OKLAHOMA: The Oklahoma Numismatic Association announced in the January-March 2019 issue of its quarterly Mint Luster that its fall 2019 show, hosted in Tulsa by the Magic Empire Coin Club, is taking the leap of committing to larger, more expensive quarters. The show will be held at the Stoney Creek Hotel conference center on Sept. 6-8; for more than 20 years it has been hosted at the Elks Lodge.

In recent years many dealers have been turned away due to space limitations at the Elks Lodge. President Russell Doughty observed; “the decision to move was made purely from a desire to increase the number of tables and provide a more spacious atmosphere for the dealers and attendees.”

REGIONAL: The historical background, myth and Numismatic Brotherhood of St. Eligius, the Patron Saint of Numismatists, is featured in the Winter 2018-19 issue of The Centinel, the Central States Numismatic Society’s quarterly journal, a presentation authored by Scott E. Douglas.

Included are illustrations and documentation for an associated selection of celebratory medals issued by knights of the Saint Eligius Numismatic Brotherhood (established late 1980s). Individuals so honored are deemed to have contributed beneficially good works embracing the field of numismatics. Born in France (588-660 AD), Eligius became a skilled moneyer, a member of the royal court, and master of the mint at Marseille under emperor Clotaire II (584-629 AD).

A recent U. S. Mint outreach initiative was addressed in the Numismatic Association of Northern California’s May 2019 quarterly NCNA Heads and Tails publication, in editor Michael S. Turrini’s “Mintmaster’s Quill” message. A survey request exploring how the “improved the products and services” offered by the U.S. Mint generated his response. After noting his initiative to respond had been rejected as “not qualified for this survey” because no purchases had been made in the past 12 months, he observed; “Your survey rejects and refuses to acknowledge those who have quite candid and negative opinions and observations . . . you need to talk to, converse with, and listen to the ‘grass roots’, ‘the trenches’, of our hobby . . . that have shut the door to anything, or most anything, the world’s largest coin dealer, the U. S. Mint might offer.”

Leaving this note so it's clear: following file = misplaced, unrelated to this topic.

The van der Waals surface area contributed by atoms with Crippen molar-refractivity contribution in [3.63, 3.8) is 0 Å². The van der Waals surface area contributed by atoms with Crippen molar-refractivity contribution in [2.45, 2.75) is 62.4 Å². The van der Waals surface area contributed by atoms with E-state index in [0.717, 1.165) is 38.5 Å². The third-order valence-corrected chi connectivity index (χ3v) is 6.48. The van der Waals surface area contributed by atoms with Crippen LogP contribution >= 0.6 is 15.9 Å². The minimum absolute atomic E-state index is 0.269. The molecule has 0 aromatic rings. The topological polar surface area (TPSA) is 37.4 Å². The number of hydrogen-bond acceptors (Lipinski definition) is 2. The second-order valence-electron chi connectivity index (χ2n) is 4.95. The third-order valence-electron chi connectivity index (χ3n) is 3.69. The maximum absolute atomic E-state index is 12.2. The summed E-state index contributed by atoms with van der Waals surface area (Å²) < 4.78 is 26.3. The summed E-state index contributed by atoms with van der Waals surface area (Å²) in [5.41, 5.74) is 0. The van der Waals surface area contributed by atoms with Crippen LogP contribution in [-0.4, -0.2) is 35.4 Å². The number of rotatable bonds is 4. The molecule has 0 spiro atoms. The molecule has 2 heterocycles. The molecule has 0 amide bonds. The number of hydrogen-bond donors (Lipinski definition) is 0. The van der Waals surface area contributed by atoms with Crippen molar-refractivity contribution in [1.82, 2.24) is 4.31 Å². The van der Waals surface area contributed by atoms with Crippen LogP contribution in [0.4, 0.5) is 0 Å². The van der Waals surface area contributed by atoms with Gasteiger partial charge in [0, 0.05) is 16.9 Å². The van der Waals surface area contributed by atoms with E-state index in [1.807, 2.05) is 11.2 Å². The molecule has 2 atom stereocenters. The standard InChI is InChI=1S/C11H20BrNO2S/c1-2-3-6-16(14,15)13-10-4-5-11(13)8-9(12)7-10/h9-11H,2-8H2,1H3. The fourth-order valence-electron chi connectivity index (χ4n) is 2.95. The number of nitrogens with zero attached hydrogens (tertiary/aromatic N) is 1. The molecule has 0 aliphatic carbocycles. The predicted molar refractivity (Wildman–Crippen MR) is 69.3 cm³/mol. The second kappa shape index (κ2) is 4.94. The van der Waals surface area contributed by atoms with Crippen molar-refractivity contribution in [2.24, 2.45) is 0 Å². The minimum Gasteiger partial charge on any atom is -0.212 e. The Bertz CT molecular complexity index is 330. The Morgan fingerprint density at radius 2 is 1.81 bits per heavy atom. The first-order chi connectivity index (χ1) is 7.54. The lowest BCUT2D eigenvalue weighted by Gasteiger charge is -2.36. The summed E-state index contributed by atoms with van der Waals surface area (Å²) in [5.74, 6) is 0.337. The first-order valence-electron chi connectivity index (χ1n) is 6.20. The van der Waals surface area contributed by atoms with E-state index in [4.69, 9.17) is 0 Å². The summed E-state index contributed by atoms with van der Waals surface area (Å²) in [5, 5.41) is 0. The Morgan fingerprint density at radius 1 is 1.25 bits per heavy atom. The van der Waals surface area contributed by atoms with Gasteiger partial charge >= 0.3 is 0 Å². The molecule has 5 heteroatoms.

SPECIALIZED: On the occasion of the 40th anniversary of the Numismatic Bibliomania Society, editor Maria Fanning has assembled a monumental 96-page Summer 2019 commemorative issue of The Asylum, the organization’s quarterly journal. More than 24 authors provide insightful perspectives on the origins, impact and history of the organization from its founding during a dinner meeting gathering in St. Louis during that year’s ANA convention. Incorporated are chronicles of the first 100 NBS members compiled and annotated by Pete Smith, and another detailing NBS award recognition recipients authored and referenced by Joel Orosz.

A jam packed “jumbo” April 2019 issue of the John Reich Journal “totaling 52 pages instead or our usual 40,” editor Bradley Karoleff informs, because he was “fortunate to have a group of wonderful articles submitted that were all longer than the average.” Among the articles are a couple census offerings, one embracing Capped Bust Half Dimes, the other Flowing Hair and Draped Bust Half Dimes. There’s also a detailed analysis of U.S. coins (1798-1834) recovered from the Steam Packet Pulaski. The loss of the Pulaski on June 14, 1838, sailing from Charleston to Baltimore and later branded “the Titanic of its time,” is a wreck that was discovered in January, 2018. The coins recovered were dominated by half dollars dated from 1805 to 1831.

Featured in the March 2019 issue of Talkin’ Tokens, the monthly journal of the National Token Collectors Association is an article featuring “Some Oddball Tokens” by Dan Anderson. An enthusiast of Iowa trade tokens, he’s also a fan of oddball offerings, which “some might not even consider . . . to be trade tokens.” Among the presumptive “Good For” token examples described and illustrated are a Rich Cross blacksmithed issue, an Apple Orchard Inn handmade piece cursively written on a cut slice of an apple tree branch,, a Cedar Rapids Jiffy Lube punch out promo piece, a square rubber/plastic Harry’s Place refrigerator magnet, along with round ones from The Lounge in Dubuque, and a Inda-Clar “One Buck Wampum” holed commemorative, with rawhide straps inserted and a safety pin attached on the back for pinning to a shirt or suit lapel.